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Setting Environmental Standards

Comparing Processes in Thermal Power Plants in India, US, and EU

Shripad Dharmadhikary ( works with Manthan Adhyayan Kendra, Pune, a centre engaged in analysis and advocacy in water and energy issues.

This paper analyses the process by which the Ministry of Environment, Forest and Climate Change, sets new regulations or revises existing ones and compares the Indian processes with those in the United States and the European Union. The processes examined include regulations related to coal-fired thermal power plants and water. The Indian process is ad hoc, opaque, and has limited scope for public participation. This can lead to inappropriate standards, lack of legitimacy of standards, and absence of widespread acceptance, all leading to ineffective implementation. The paper discusses these critical deficiencies and suggests improvements.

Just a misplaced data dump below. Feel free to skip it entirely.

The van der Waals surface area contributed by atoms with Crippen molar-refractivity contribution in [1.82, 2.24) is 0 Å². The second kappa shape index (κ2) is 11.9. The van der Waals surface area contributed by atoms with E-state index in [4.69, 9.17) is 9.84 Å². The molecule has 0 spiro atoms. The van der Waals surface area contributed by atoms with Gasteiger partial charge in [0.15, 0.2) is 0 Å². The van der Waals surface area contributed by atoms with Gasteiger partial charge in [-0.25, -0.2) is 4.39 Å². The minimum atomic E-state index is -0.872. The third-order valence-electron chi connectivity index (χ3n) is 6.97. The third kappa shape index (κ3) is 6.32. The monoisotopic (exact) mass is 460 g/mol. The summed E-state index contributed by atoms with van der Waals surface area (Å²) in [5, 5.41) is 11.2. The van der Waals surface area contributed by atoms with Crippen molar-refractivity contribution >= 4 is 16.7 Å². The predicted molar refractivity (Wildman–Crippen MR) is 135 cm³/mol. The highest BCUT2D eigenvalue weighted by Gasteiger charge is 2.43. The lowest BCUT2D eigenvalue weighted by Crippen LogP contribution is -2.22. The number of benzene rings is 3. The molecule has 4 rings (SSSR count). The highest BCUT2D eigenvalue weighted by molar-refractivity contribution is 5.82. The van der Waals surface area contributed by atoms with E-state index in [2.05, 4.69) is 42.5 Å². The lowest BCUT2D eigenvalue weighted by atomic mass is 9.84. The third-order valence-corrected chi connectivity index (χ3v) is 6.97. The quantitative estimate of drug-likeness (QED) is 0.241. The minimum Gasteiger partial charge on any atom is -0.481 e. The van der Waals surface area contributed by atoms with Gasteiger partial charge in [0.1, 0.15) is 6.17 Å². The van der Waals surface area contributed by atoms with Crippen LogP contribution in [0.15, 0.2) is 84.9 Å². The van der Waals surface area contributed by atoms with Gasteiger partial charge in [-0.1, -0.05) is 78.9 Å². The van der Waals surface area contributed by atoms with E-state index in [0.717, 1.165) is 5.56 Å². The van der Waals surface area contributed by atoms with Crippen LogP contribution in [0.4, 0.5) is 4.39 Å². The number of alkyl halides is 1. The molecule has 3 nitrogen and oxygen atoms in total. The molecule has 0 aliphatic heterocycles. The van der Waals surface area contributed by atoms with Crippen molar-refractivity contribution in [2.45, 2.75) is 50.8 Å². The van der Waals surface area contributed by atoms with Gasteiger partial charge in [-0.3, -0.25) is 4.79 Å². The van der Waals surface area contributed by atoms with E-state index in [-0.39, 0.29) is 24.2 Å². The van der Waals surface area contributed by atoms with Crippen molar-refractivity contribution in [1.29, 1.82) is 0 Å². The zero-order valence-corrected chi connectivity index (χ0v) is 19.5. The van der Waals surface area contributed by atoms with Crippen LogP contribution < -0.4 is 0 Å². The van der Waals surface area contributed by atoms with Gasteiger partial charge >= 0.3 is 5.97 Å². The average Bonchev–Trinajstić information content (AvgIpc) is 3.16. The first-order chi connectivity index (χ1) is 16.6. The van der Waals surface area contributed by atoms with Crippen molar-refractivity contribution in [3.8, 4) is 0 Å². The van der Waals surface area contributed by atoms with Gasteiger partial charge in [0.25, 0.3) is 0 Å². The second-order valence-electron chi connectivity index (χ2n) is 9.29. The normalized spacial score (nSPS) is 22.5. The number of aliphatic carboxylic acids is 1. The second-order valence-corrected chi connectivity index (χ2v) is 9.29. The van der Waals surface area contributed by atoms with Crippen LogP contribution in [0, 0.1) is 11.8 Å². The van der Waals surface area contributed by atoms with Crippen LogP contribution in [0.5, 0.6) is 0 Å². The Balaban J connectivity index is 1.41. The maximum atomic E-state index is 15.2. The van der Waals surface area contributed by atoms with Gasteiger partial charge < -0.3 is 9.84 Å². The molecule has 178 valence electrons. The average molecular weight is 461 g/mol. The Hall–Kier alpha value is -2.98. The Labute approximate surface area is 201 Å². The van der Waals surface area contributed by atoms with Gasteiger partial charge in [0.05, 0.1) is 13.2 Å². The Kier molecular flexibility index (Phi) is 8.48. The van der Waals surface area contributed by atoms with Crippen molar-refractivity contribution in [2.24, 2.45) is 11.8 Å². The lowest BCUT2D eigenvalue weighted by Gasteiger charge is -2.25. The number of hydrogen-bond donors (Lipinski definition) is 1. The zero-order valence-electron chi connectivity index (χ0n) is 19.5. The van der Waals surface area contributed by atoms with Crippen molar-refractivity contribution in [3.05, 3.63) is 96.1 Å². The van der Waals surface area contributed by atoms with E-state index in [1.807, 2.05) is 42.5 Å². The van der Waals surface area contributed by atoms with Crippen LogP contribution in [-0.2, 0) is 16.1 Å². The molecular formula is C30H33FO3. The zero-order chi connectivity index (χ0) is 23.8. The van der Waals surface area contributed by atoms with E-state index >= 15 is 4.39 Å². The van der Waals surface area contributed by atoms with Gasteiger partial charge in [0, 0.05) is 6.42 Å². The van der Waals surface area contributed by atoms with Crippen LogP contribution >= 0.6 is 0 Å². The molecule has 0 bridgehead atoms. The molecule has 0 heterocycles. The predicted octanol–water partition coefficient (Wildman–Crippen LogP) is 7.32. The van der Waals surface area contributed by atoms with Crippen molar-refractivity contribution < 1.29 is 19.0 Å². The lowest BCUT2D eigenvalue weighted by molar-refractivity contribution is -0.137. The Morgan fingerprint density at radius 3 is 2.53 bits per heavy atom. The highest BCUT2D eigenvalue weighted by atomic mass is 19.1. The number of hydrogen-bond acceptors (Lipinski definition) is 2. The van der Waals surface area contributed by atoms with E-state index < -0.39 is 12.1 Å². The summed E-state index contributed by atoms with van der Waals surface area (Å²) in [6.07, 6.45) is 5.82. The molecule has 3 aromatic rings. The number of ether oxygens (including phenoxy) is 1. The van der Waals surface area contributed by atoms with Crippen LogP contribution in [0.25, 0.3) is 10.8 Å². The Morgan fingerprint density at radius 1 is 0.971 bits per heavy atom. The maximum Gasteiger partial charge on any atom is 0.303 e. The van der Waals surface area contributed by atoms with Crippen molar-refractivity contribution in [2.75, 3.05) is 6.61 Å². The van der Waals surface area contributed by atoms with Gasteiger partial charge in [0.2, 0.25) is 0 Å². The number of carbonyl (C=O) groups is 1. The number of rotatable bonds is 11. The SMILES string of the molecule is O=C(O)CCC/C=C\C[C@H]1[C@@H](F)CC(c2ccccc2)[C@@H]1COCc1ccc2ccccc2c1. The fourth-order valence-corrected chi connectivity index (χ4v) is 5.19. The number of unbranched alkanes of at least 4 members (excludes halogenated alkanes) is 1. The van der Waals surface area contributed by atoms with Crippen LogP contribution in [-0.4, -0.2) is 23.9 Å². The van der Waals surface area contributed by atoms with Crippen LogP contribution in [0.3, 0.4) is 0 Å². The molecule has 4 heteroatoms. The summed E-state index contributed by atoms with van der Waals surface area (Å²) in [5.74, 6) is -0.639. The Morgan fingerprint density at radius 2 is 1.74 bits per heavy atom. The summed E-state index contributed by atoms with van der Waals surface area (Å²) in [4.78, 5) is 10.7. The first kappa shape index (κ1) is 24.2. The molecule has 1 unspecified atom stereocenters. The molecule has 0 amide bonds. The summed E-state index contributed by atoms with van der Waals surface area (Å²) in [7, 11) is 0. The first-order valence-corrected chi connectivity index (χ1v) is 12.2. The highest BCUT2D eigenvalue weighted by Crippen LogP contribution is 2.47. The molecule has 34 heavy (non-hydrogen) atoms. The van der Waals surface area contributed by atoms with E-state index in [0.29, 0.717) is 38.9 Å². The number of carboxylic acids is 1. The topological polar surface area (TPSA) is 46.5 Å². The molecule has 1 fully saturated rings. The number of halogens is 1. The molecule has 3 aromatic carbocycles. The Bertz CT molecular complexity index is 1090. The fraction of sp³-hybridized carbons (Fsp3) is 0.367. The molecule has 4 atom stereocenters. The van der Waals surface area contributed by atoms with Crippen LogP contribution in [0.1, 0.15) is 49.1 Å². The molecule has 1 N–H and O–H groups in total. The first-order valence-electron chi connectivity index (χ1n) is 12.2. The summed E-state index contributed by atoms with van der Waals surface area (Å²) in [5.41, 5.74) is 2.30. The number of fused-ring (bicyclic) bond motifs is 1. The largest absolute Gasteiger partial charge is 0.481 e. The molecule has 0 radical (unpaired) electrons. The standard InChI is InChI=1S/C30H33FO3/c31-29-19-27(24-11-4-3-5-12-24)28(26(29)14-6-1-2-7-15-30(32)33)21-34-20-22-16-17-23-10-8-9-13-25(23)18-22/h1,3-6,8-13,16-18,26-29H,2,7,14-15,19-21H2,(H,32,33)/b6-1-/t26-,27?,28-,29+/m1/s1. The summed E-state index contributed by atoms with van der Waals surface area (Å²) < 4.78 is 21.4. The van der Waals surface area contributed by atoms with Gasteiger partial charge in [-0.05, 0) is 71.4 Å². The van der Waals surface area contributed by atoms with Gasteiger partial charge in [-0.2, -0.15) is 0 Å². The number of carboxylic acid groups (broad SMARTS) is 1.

This paper is based on a part of the work carried out by the author as an academic visitor to the Stranded Assets Programme (now Sustainable Finance Programme) at the Smith School of Enterprise and the Environment, University of Oxford. The author would like to thank Ben Caldecott, director at the programme, for providing him with the opportunity to conduct this research. He also wishes to thank Philippe Cullet, Pete Harrison, and Ashok Sreenivas for their comments on the draft of this paper, as well as Jinda Sandbhor for assistance with the research.

Updated On : 13th May, 2017


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